• GameStop was doing that not only because they saw an opportunity to take advantage, but because its first way they saw to save their business. Video games have very little profit margin (their costs are dictated by the distributors, not the resellers). Same with consoles. That's why the prices are always so ridiculously close to the same and only big box stores tend to have slightly lower costs cause they can take a hit and hope you buy something else in their store. That's why GameStop dedicates more space to used games and even more space to simply not-video game items (toys, etc.). Its still their fault for passing on the hurt to customers instead of finding some other way to absorb costs, but it is what it is. Still evil? Maybe. But a lot smaller scale evil and somewhat relatable.
  • Did it to save their business? This was over 10 years ago when they were swallowing up the other game retailers. They did it because they could. We, as customers, did it because we didn't know any better. I guess I used the wrong word because the F'ing people are got and are getting is completely consensual and not forced. I could argue that they are actually a little better now with their prices, rewards program and generous return policy, though I still buy used on eBay or Swappa.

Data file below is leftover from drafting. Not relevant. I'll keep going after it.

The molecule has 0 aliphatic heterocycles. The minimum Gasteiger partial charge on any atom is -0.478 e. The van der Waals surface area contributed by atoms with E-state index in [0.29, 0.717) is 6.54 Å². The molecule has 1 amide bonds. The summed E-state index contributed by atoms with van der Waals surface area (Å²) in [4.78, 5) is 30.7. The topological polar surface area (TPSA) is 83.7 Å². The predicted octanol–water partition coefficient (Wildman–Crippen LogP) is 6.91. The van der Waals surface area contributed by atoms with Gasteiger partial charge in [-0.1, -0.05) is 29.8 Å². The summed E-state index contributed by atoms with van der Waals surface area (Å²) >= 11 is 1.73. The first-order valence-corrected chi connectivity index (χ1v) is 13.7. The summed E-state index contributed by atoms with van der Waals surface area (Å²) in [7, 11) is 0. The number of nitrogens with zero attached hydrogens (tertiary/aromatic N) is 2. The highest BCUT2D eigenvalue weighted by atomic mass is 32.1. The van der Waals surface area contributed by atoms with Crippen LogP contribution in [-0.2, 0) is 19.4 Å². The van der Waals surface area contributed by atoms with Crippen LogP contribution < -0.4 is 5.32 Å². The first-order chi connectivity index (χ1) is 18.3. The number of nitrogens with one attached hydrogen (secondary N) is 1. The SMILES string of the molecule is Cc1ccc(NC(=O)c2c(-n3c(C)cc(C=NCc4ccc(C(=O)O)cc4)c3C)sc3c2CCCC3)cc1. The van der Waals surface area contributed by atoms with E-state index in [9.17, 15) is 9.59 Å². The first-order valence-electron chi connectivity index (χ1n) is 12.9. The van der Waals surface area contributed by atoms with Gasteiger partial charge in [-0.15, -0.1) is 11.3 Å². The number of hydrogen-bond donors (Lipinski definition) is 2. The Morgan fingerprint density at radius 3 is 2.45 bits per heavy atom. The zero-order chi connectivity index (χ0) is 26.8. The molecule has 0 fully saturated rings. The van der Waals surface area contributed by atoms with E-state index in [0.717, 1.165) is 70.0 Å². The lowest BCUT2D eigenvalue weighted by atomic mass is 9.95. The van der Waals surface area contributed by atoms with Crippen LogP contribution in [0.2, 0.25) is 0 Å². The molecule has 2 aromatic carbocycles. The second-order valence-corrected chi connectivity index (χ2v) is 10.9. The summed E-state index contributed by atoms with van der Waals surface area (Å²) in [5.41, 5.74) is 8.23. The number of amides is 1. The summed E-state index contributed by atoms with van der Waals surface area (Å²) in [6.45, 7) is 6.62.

• I actually know what you're talking about. I guess these kind of gaming retailers are everywhere. I rarely buy games there but I do go when there are some good deals. You've said I may call this the free market and yes I will. Because they aren't really in a monopoly. I'm not too familiar with the health insurance companies and how they have a bit of a monopoly so I can't really comment on that, but I must say what gaming retailers do with used games is a lot more fair than so many other thing that goes on in gaming that doesn't get as much hate by people in general. I understand that you don't support the strategy by companies to try to get money from gamers forgetting to cancel their subscription, but my point is that it's far worse in the sense that while gamestop will show the price straight away, companies with subscriptions are relying on consumer forgetting and are willing to take money for a product the consumer doesn't really want or need. In a way, it's great because it's way more transparent. You know how much they pay for a game. You know how much they ask for a game. You can calculate the profit they can make. You don't need to be a hardcore gamer to see this. No one is forcing people to buy or sell games to these retailers. You don't need to be a hardcore gamer to use other ways to sell games. Something like PS+ or gold is forced on customers to play online games. We all know how much these companies ask us but we have ZERO idea how much it cost them and the profit they make.
    If anything I think MS and Sony makes a LOT more profit from gamers than these retailers. But since it's invisible to consumers it tends to get a lot